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Conjunctivitis - Bacterial News

Related terms: Bacterial Conjunctivitis, Bacterial Eye Infection, Eye Infection, Bacterial

Health Tip: Applying Eye Drops

Posted 9 May 2017 by

-- Applying eye drops without the excess trickling down your face can be tricky. The American Academy of Allergy Asthma and Immunology suggests: Wash your hands, then take the bottle of eye drops and slowly rotate it for 30 seconds. Lean your head back and gently pull down the lower eyelid. Use your index finger to pull down the lid, or use your thumb and index finger to gently pinch the lower lid. Taking care to avoid the dropper touching your eye, let one drop fall into the pocket formed in your lower eyelid. If you are supposed to use more than one drop, wait three to four minutes before applying the second one. Close your eyes for a minute, then put gentle pressure over the spot where your eyelid joins with your nose. Replace the cap on the bottle. Use a tissue to wipe away any extra medicine, and wash your hands again. Read more

Related support groups: Eye Conditions, Glaucoma, Eye Dryness/Redness, Cataract, Glaucoma (Open Angle), Conjunctivitis, Conjunctivitis - Bacterial, Dry Eye Disease, Glaucoma/Intraocular Hypertension, Conjunctivitis - Allergic, Seasonal Allergic Conjunctivitis, Inclusion Conjunctivitis, Glaucoma (Narrow Angle), Ocular Fungal Infection, Neonatal Conjunctivitis, Glaucoma with Pupillary Block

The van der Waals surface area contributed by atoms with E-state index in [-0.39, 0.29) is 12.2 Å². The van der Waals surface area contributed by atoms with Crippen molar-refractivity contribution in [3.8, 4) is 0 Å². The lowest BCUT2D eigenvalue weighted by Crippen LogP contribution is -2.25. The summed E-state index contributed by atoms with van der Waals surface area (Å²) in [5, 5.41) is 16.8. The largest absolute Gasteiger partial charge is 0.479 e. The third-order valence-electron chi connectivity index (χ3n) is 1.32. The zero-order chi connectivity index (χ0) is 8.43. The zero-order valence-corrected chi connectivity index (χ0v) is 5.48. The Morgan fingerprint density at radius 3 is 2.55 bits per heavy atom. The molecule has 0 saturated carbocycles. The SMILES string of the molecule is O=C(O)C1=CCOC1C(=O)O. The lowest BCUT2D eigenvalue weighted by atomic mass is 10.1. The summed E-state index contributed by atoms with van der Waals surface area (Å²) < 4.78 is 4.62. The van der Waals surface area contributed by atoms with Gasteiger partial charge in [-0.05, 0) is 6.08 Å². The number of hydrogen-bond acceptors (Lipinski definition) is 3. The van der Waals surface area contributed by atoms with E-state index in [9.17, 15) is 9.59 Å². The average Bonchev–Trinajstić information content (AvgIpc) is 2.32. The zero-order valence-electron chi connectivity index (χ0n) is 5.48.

Health Tip: If Something's in Your Eye

Posted 21 Mar 2016 by

-- If you have something in your eye, rubbing it could cause a scratch called a corneal abrasion. To get something out of your eye, the American Academy of Family Physicians suggests: Use clean water or saline solution to flush it out. Blink frequently, or gently pull the upper eyelid over the lower. Use a soft tissue or cotton swab to gently remove something that's on the white of your eye, but never do this when the object sits on the colored portion, called the cornea. Call your doctor at once if you can't get relief. Read more

Related support groups: Eye Conditions, Eye Dryness/Redness, Conjunctivitis, Conjunctivitis - Bacterial, Eye Redness/Itching, Seasonal Allergic Conjunctivitis, Conjunctivitis - Allergic, Corneal Abrasion

Health Tip: Putting Medicine in Your Eyes

Posted 16 Feb 2016 by

-- You may be wary about applying those new eyedrops prescribed by your doctor. The Cleveland Clinic recommends: Use warm water and soap to wash your hands, then dry with a clean towel. Either grab a mirror or lie down before applying the medicine. Look up at the ceiling, then use one hand to pull down the lower eyelid. Hold the medicine in your other hand, resting on your forehead if needed. Without letting the tip of the bottle or tube touch the eye, gently place the medicine inside your lower eyelid. Then close your eye. If you are taking both an ointment and an eye drop, put the eye drop in first. Wait about five minutes before applying the ointment. Read more